“Then there is the story in Genesis, about Adam and Eve. If God really wanted Adam and Eve to live a good life, why did He introduce a serpent? Those are simple questions, but they represent what we call cognitive dissonance.”

For atheists, evolution is a fact. The atheists’ body promotes science, and wants the government to be keener on scientific research as opposed to creationism.

They state that, claiming, “God created this”, is a simplistic view.

Harrison bemoans the stigma associated with atheism. When his story was publicly published in 2014, a female colleague refused to greet him. He got calls from acquaintances and relatives. Some told him he was abnormal. Others said he was lost. There are colleagues who kept asking if he was “okay”. To date, some people never accept his business card, which has AIK’s loud and proud logo and motto.

He tells me of atheists on the “down low”. Men who are caught between belief and babes. Men who cannot publicly declare they are atheists lest they be ditched by their hitherto unaware spouses.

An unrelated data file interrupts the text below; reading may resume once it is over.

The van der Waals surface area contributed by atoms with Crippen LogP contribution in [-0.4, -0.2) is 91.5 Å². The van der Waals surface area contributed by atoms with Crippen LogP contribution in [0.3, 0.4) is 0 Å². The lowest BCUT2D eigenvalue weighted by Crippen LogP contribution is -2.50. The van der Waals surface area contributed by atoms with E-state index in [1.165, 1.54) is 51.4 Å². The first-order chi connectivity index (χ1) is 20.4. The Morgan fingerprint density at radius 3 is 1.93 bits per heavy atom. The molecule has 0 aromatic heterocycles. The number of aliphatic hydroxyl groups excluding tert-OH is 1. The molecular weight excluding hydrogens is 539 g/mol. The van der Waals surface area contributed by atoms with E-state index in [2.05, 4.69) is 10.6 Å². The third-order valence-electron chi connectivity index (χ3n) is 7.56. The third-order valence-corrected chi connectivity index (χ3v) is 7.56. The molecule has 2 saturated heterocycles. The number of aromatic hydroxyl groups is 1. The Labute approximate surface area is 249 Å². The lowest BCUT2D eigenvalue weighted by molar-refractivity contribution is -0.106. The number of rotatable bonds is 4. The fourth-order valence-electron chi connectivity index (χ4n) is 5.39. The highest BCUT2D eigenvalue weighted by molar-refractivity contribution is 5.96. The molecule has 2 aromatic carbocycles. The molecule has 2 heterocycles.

Then there women who give Harrison the ultimatum that, to “put a ring on it”, he must become a Christian.

“My dad freaked out,” Harrison juxtaposes his parents’ mixed reactions.

“He told me I was risking my job. That the Central Bank of Kenya may have a problem with me coming out because I may give my employer bad press. My mother is still praying for me. I think she is being the good Christian mom.”

Harrison points out that, in Kenya, women atheists are very few.

“Women are more religious than men. Women have ‘nurturer’ encoded in their DNA. Women want to look up to something and that is why they get married,” he says.

AIK drafted a proposal on how they want religious studies to done in public schools, which they presented to Education Cabinet Secretary, Fred Matiang’i.

AIK wants the current form of religious studies scrapped. This means Christian, Islamic and Hindu religious subjects — the principal faith syllabi in schools — will face the scalpel.

Their radical surgery entails crafting a curriculum that takes into account that those three are not the only religions. Instead of teaching just three subjects to specific children, AIK proposes that all schoolchildren should be taught — not for indoctrination — all religions.

AIK may seem to be on cruising on easy street now; even pushing a humongous envelope.